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EA’s Sci-Fi horror title, Dead Space, is nearly upon us, so much so we can already feel our stomachs churning at the scary antics we’ll be experiencing within the game. To help give us some moral support in readiness for EA’s literally shocking title, we cornered Rich Briggs, Producer for the game in our exclusive Monster Q&A.

First of all, how are you? How is life at EA Studios?
Thanks for asking! I think you are the first person to start an interview like that. Things are great right now. We’ve just announced that we’ve gone gold, so we are formally, officially, finally, completely finished with the development for Dead Space. This is a fun and a nerve-wracking time. It’s fun because I get to talk about the game all the time. It’s nerve-wracking because we’ve done our best, and now we’ve shipped our baby off to the pageant so people can tell us what they think. But enough about me, how are you? How’s life at Console Monster?

We’re good thanks…It has been just over a year since we first heard about the game’s development, has the development been a smooth ride for you?
Dead Space has been in development for over 2.5 years now, and it’s been an extremely rewarding process. Of course there were rough patches, but I’ve never seen a team work so well together, or embody such a cohesive desire to make a great game. People kept positive attitudes even in the busiest times, responded to feedback without making it personal, and made tough changes that resulted in a better game.

Have there been any particular features that didn’t make it into the final game?
There are always a few things that don’t make it into the game, for a variety of reasons. However, I’m very pleased to say that there was never anything that we were asked to remove. We were always allowed to push our vision as far as we wanted to, so when it comes to the story, the violence, and the horror, you’re getting the uncut experience.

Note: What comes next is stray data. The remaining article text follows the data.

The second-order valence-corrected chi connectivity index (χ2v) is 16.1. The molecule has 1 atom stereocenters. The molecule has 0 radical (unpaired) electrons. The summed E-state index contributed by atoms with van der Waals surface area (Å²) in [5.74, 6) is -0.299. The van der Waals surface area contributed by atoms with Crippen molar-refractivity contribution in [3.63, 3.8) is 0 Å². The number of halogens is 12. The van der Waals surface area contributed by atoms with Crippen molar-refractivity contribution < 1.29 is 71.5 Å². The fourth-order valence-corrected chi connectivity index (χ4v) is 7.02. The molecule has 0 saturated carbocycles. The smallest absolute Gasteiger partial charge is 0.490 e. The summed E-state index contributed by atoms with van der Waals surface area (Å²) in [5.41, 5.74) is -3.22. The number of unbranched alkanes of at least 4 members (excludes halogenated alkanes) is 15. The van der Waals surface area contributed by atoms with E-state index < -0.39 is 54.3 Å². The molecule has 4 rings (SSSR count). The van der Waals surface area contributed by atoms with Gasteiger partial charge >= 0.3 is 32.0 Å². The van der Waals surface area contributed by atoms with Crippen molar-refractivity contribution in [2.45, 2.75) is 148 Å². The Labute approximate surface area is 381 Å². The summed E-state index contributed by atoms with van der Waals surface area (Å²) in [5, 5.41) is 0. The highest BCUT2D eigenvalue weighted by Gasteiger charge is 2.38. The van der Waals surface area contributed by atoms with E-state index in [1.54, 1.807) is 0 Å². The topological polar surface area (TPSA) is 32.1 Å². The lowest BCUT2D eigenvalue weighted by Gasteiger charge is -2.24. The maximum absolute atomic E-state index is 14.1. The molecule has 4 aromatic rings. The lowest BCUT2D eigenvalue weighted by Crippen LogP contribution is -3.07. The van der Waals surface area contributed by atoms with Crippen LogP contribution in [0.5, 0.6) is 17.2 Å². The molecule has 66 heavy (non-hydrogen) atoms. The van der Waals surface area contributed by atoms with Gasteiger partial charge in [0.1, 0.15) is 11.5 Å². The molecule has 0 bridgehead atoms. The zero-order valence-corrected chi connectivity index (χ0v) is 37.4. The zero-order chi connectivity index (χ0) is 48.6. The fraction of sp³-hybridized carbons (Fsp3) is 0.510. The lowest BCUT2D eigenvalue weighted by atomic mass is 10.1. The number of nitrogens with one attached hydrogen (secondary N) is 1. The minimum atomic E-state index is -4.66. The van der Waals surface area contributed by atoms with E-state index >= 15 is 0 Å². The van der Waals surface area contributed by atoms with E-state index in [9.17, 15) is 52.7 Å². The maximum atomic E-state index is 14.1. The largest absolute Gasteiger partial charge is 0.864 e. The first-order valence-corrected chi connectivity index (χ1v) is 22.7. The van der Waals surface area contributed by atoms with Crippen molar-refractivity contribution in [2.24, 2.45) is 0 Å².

For the average gamer, roughly how long does Story take to complete?
The game has 12 chapters, and each chapter takes anywhere from an hour to 1.5 hours to finish. That puts Dead Space at about 15 to 18 hours of gameplay on the first run through for most players.

How about once the game is complete – Is there much replayability in the game to keep us coming back for more?
The upgrade system is a great example of this. Power Nodes are an extremely valuable commodity, and you won’t find enough to upgrade all of your weapons and accessories on a single play-thru. You keep your upgrades if you start a new game, so you can work on maxing everything out. In addition, playing through the game will unlock the Impossible difficulty mode, which should pose a challenge for even the most hardcore survival horror fans.

Great! Will there be any difficulty modes to choose from and if so what affect do they have in the game?
We have Easy, Normal, and Hard difficulty modes selectable from the start, so players can make their way through Dead Space at a level that matches their experience. Ammo drops, enemy damage, and player damage are some of the ways that the gameplay differs across the difficulty levels.

We love achievements, could you tell us what we will be unlocking in Dead Space?
A normal playthrough should net a player a decent amount of achievements, probably a little less than half of them. However, we also have to reward the hardcore players, so there are some achievements that take quite a bit of work, even multiple playthroughs, in order to unlock them. There are also achievements that will reward you for messing around and trying new things as you play.